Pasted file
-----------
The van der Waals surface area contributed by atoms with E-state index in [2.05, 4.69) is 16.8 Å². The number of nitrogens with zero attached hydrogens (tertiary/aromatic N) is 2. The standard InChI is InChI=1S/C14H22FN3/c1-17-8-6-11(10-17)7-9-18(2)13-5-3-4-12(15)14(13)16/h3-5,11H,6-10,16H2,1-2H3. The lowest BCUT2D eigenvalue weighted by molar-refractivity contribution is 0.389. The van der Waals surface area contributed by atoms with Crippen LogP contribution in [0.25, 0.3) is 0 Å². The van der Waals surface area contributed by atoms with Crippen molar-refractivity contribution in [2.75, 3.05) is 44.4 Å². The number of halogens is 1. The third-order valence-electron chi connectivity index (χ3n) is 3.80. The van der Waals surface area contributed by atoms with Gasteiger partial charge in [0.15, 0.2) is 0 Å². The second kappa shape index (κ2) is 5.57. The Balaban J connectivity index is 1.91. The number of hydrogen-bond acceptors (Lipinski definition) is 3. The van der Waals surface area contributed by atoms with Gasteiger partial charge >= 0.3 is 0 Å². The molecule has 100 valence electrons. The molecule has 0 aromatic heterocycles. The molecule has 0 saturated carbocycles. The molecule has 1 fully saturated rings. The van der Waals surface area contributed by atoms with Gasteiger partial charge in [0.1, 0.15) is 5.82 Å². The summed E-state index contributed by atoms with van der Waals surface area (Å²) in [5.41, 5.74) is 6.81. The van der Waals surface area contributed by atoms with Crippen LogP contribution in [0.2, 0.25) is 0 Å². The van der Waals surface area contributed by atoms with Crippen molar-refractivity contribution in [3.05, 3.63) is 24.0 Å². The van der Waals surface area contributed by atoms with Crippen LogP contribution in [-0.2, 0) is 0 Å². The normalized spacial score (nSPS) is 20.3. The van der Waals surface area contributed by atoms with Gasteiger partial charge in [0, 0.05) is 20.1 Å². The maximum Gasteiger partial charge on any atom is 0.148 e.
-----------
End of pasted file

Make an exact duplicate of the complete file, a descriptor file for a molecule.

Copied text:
The van der Waals surface area contributed by atoms with E-state index in [2.05, 4.69) is 16.8 Å². The number of nitrogens with zero attached hydrogens (tertiary/aromatic N) is 2. The standard InChI is InChI=1S/C14H22FN3/c1-17-8-6-11(10-17)7-9-18(2)13-5-3-4-12(15)14(13)16/h3-5,11H,6-10,16H2,1-2H3. The lowest BCUT2D eigenvalue weighted by molar-refractivity contribution is 0.389. The van der Waals surface area contributed by atoms with Crippen LogP contribution in [0.25, 0.3) is 0 Å². The van der Waals surface area contributed by atoms with Crippen molar-refractivity contribution in [2.75, 3.05) is 44.4 Å². The number of halogens is 1. The third-order valence-electron chi connectivity index (χ3n) is 3.80. The van der Waals surface area contributed by atoms with Gasteiger partial charge in [0.15, 0.2) is 0 Å². The second kappa shape index (κ2) is 5.57. The Balaban J connectivity index is 1.91. The number of hydrogen-bond acceptors (Lipinski definition) is 3. The van der Waals surface area contributed by atoms with Gasteiger partial charge >= 0.3 is 0 Å². The molecule has 100 valence electrons. The molecule has 0 aromatic heterocycles. The molecule has 0 saturated carbocycles. The molecule has 1 fully saturated rings. The van der Waals surface area contributed by atoms with Gasteiger partial charge in [0.1, 0.15) is 5.82 Å². The summed E-state index contributed by atoms with van der Waals surface area (Å²) in [5.41, 5.74) is 6.81. The van der Waals surface area contributed by atoms with Crippen LogP contribution in [0.2, 0.25) is 0 Å². The van der Waals surface area contributed by atoms with Crippen molar-refractivity contribution in [3.05, 3.63) is 24.0 Å². The van der Waals surface area contributed by atoms with Crippen LogP contribution in [-0.2, 0) is 0 Å². The normalized spacial score (nSPS) is 20.3. The van der Waals surface area contributed by atoms with Gasteiger partial charge in [0, 0.05) is 20.1 Å². The maximum Gasteiger partial charge on any atom is 0.148 e.